Friday, May 13, 2011

Observations on the Art Market

There has to be something inherently wrong with a country where a major party wants to cut programs and services for the poor and elderly yet a Warhol or Picasso can be sold for 40, 50, or even $100 million. Just this past Wednesday Christie's New York took in $301 million at its Contemporary Art Sale a day after Sotheby’s New York did $128 million and Phillips de Pury $95 million. Math was never my best field but I think that makes $524 million in a matter of days. I know this is all supposedly private money but one has to wonder how collectors can amass such fortunes in the first place. CEOs ruin companies, ship jobs overseas, than pocket the profits before retiring to a life of leisure in their art filled mansions.

Personally I just think it is somehow wrong but at times that is a minority view in some circles. I have gotten into more than one argument over this with people whose thinking is basically that you shouldn't bite the hand that feeds. Many in the market don't support increased taxes on the wealthy because this would take away from a collector's ability to support museums, artists, and the like. It is as if the market has become addicted to the flow of money, bought and sold by the "New Medicis" of the Bush era. As government funding for the arts dwindles these so called 'patrons' dominate the art world today in a new pseudo Renaissance. They seem to call all the shots at major museums, art fairs, and even some major university art programs.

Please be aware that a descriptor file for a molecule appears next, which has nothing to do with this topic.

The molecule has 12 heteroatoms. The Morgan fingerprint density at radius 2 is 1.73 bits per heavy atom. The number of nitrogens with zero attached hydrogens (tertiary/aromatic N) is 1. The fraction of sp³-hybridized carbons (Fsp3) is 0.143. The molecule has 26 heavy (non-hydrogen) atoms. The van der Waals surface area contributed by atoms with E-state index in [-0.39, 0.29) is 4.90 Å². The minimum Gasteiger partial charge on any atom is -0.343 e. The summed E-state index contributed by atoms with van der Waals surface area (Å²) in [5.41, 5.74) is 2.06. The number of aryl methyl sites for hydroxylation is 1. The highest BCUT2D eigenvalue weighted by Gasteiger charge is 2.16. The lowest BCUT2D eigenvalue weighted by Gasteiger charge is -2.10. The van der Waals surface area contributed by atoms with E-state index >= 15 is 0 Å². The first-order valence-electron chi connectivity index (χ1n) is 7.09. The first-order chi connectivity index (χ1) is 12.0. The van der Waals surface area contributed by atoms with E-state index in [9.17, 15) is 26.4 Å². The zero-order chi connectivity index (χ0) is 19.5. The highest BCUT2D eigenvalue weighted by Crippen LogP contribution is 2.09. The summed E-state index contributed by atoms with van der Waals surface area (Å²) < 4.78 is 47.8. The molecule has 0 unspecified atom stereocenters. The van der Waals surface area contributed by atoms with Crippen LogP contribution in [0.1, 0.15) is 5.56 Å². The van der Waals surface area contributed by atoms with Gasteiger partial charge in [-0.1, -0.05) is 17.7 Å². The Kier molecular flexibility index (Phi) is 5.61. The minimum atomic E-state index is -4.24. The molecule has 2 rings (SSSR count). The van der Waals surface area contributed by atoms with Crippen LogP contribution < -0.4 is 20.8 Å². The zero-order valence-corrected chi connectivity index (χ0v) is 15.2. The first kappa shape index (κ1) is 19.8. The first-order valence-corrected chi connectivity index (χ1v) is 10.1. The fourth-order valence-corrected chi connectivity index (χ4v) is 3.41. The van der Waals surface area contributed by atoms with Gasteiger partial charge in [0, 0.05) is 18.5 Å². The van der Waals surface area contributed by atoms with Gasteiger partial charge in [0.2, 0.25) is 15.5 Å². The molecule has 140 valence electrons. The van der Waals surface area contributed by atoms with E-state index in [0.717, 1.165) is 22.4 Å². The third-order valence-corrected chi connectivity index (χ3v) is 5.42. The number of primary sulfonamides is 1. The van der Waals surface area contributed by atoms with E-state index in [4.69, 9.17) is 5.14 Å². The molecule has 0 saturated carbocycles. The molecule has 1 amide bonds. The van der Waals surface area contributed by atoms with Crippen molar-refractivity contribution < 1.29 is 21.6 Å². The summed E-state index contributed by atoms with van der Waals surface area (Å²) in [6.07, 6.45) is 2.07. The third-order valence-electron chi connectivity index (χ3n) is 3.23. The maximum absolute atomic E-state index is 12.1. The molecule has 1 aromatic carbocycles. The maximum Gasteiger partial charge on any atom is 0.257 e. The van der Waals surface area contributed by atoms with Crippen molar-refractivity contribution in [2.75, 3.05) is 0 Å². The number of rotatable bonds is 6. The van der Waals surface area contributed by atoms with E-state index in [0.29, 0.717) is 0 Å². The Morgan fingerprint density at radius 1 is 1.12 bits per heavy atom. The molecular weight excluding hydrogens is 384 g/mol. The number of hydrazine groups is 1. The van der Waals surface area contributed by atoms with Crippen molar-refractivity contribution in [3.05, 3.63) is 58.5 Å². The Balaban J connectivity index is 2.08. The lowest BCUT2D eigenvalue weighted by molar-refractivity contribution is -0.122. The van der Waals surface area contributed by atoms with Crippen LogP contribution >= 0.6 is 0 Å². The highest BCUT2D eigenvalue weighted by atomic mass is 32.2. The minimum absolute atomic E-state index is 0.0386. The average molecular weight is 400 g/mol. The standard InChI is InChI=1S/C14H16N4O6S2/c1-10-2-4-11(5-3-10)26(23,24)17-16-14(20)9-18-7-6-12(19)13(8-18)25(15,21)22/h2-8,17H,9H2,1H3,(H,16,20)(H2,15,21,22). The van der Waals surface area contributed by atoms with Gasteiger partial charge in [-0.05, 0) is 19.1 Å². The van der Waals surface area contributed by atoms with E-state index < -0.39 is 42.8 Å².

At same time the divide between the haves and have nots of the artist community mirrors the divide in our society in general. A smaller and smaller proportion of artists receive more and more of the funding and support. It sometimes seems being connected to the 'right' gallery is more important than an artist's talent. The artists themselves become of secondary importance to the gallery expérience.

While writing about the avant-garde movement over sixty years ago Clement Greenberg wrote that the movement was attached to the ruling class by “an umbilical cord of gold.” Ten years ago a professor of mine gave me a passage from a T. J. Clark essay titled "Clement Greenberg's Theory of Art" in which he wrote "Capital may be uncertain of its values, but it is not weary; the bourgeoisie may have no beliefs worth the name, but they will not admit as much: they are hypocrites, not skeptics." I could write a book about what I think either quote means but for now I'll leave it for you to think about. I will say that I think the umbilical cord is stronger today than it was sixty years ago.

If a post of mine ever caused me any grief this could be it but it is how I feel and contains nothing I haven't said at some time to one person or another. I just have never put all these loose thoughts of mine together before.

Rebellious to the end.

"Avant-Garde and Kitsch" by Clement Greenberg
"Clement Greenberg's Theory of Art" by T. J. Clark

5/17 update - and the big get bigger, "LONDON.- Christie’s announced Multiplied – an exciting new fair in the field of contemporary art. The fair will be held during the week of the Frieze Art Fair, 15-18th October ...."